High-Speed Rail

High-speed rail escalates eminent domain legal battles for land


A bill to limit eminent domain for high-speed rail property was killed in the Assembly Transportation Committee on Monday in Sacramento.

• Fifty eminent domain lawsuits have been filed in Fresno County over property needed for high-speed train right of way.

• Many — but not all — of the condemnation lawsuits are likely to reach negotiated settlements before getting to a judge or jury.


Under pressure to deliver property to construction contractors, the California High-Speed Rail Authority and the state are increasingly taking off the gloves and going to court under eminent domain law to get the land needed for a bullet-train line through the central San Joaquin Valley.

The State Public Works Board has adopted 192 resolutions declaring a public need to use eminent domain or condemnation to acquire about 425 acres of land in the Valley. In Fresno County, the state has followed up by filing more than four dozen eminent domain lawsuits against property owners.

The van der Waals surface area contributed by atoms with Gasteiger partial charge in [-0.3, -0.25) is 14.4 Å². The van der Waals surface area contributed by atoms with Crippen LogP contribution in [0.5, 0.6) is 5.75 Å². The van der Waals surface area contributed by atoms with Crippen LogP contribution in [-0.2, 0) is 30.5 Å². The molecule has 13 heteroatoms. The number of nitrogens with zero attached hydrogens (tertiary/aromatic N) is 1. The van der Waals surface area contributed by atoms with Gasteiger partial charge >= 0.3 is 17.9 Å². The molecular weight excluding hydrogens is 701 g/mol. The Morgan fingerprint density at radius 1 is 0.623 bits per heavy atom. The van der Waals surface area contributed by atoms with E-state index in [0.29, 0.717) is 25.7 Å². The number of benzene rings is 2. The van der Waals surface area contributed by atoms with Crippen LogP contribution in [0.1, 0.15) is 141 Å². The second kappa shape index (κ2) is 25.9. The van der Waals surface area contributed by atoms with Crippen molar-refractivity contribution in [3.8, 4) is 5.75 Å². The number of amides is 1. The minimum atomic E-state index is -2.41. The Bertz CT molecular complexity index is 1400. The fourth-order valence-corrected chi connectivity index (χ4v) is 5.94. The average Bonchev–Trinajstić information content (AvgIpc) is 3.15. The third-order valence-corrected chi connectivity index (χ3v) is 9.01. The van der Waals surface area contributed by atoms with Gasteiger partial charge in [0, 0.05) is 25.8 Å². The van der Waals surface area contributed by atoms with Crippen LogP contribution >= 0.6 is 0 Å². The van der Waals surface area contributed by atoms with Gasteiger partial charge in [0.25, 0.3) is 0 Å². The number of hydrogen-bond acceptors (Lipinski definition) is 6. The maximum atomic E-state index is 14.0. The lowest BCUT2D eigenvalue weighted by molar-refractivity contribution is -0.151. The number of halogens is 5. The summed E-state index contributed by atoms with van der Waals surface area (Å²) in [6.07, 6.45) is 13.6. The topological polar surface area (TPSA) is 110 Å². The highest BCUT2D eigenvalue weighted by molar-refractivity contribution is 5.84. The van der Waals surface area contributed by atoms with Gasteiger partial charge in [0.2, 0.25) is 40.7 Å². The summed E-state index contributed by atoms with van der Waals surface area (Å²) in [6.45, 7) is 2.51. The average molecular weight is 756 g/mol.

A bill that could have slowed, if not halted, the use of eminent domain by the state by changing the rules for condemnation met a partisan end Monday in Sacramento.

Assembly Bill 1138 by Assembly Member Jim Patterson, R-Fresno, proposed to bar the California High-Speed Rail Authority or the Public Works Board from initiating condemnation actions unless the rail agency identifies where and when it will get the money needed to build a usable segment of the train line and certifies that the segment has received all of the environmental clearances.

The bill was voted down Monday at the state Capitol by the Assembly’s Transportation Committee. Three Republican members of the committee voted for it, but they were outnumbered by six “no” votes from Democrats. Earlier in the day, Patterson acknowledged in an inteview that the odds were stacked against the bill.